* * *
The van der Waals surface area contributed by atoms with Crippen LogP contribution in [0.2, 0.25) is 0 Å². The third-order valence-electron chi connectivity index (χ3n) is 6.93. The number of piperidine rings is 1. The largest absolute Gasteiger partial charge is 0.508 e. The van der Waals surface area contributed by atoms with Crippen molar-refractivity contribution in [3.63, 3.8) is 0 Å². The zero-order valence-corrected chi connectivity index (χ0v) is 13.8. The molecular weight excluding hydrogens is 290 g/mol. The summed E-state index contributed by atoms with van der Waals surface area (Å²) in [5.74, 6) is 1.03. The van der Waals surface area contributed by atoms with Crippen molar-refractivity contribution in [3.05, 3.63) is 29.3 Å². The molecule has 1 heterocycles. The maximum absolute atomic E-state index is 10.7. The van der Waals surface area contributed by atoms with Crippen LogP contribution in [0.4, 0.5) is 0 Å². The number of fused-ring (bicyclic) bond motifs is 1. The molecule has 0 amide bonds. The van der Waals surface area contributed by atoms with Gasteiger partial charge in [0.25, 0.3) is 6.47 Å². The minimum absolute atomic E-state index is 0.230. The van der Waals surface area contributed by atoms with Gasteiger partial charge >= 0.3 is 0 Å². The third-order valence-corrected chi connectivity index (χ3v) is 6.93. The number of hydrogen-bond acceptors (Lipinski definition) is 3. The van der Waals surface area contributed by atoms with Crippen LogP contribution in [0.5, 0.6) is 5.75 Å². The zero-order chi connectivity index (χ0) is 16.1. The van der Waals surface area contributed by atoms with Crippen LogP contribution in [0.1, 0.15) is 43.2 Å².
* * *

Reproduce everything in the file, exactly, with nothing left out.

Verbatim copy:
The van der Waals surface area contributed by atoms with Crippen LogP contribution in [0.2, 0.25) is 0 Å². The third-order valence-electron chi connectivity index (χ3n) is 6.93. The number of piperidine rings is 1. The largest absolute Gasteiger partial charge is 0.508 e. The van der Waals surface area contributed by atoms with Crippen molar-refractivity contribution in [3.63, 3.8) is 0 Å². The zero-order valence-corrected chi connectivity index (χ0v) is 13.8. The molecular weight excluding hydrogens is 290 g/mol. The summed E-state index contributed by atoms with van der Waals surface area (Å²) in [5.74, 6) is 1.03. The van der Waals surface area contributed by atoms with Crippen molar-refractivity contribution in [3.05, 3.63) is 29.3 Å². The molecule has 1 heterocycles. The maximum absolute atomic E-state index is 10.7. The van der Waals surface area contributed by atoms with Crippen LogP contribution in [0.4, 0.5) is 0 Å². The number of fused-ring (bicyclic) bond motifs is 1. The molecule has 0 amide bonds. The van der Waals surface area contributed by atoms with Gasteiger partial charge in [0.25, 0.3) is 6.47 Å². The minimum absolute atomic E-state index is 0.230. The van der Waals surface area contributed by atoms with Gasteiger partial charge >= 0.3 is 0 Å². The third-order valence-corrected chi connectivity index (χ3v) is 6.93. The number of hydrogen-bond acceptors (Lipinski definition) is 3. The van der Waals surface area contributed by atoms with Crippen LogP contribution in [0.5, 0.6) is 5.75 Å². The zero-order chi connectivity index (χ0) is 16.1. The van der Waals surface area contributed by atoms with Crippen LogP contribution in [0.1, 0.15) is 43.2 Å².